As a UNC system search committee zeroed in on Tom Ross as its top choice to run the state's public universities, one influential member was faced with a conflict.
J. Bradley Wilson is the president and CEO of Blue Cross Blue Shield North Carolina. He was also a member of the UNC search committee by virtue of his emeritus membership on the UNC system's Board of Governors, which he chaired several years ago.
Ross is also on the Blue Cross board, named to it earlier this year. As such, he would play a role in making employment and compensation decisions that could affect Wilson.
(photo courtesy cednc.org)
So when Ross's name popped up during the search committee's deliberations, Wilson said he stepped out of the room. He declined to participate in Ross's interviews to avoid a conflict of interest.
Now, Ross must offer to resign from the Blue Cross board. The organization's bylaws require that members offer to step down if they change jobs; however, the board doesn't necessarily have to accept that resignation, so Ross may indeed remain on that board, Wilson said last week. The matter has yet to be addressed.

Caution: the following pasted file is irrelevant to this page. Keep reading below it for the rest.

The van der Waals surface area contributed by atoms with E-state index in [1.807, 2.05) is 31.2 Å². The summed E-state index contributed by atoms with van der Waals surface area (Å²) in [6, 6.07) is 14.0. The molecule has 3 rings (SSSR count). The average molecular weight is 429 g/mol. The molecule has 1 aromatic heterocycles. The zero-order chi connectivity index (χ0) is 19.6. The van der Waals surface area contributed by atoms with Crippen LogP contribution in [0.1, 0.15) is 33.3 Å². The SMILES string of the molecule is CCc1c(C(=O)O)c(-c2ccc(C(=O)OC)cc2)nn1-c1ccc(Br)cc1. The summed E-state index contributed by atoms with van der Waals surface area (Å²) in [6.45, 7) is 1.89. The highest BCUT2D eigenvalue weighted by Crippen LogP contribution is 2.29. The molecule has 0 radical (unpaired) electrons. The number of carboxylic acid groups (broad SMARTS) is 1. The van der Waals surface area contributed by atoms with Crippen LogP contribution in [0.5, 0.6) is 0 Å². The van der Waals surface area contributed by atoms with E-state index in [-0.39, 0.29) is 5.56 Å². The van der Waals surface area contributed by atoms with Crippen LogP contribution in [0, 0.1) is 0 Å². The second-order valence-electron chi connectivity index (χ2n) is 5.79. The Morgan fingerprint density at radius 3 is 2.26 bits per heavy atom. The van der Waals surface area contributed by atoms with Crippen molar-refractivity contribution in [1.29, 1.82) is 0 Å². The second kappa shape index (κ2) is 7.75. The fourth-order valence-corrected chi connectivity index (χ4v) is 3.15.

The insurance board is heavy with members familiar with the university system. A second member of the UNC presidential search committee, Walter Davenport, sits on the Blue Cross board as well, but did not sit out the Ross interviews, according to a UNC system spokeswoman. He is not a Blue Cross employee, as Wilson is, and thus didn't have the same conflict.
Harold Martin, the current chancellor at N.C. A&T University, is also on the Blue Cross board. Prior to taking the reins at N.C. A&T, he served as a UNC system vice president.
Other board members include Jeffrey Houpt, the former head of the UNC Health Care system, and Lloyd Hackley, a former chancellor at Fayetteville State University.
Blue Cross hasn't disclosed what it's paying Ross for board work. Other board members were paid $33,047 to $51,314 last year, Blue Cross reported in a filing with the N.C. Department of Insurance.
Ross was hired last week to head the 220,000-student system. He starts work Jan. 1 and will earn $525,000 annually.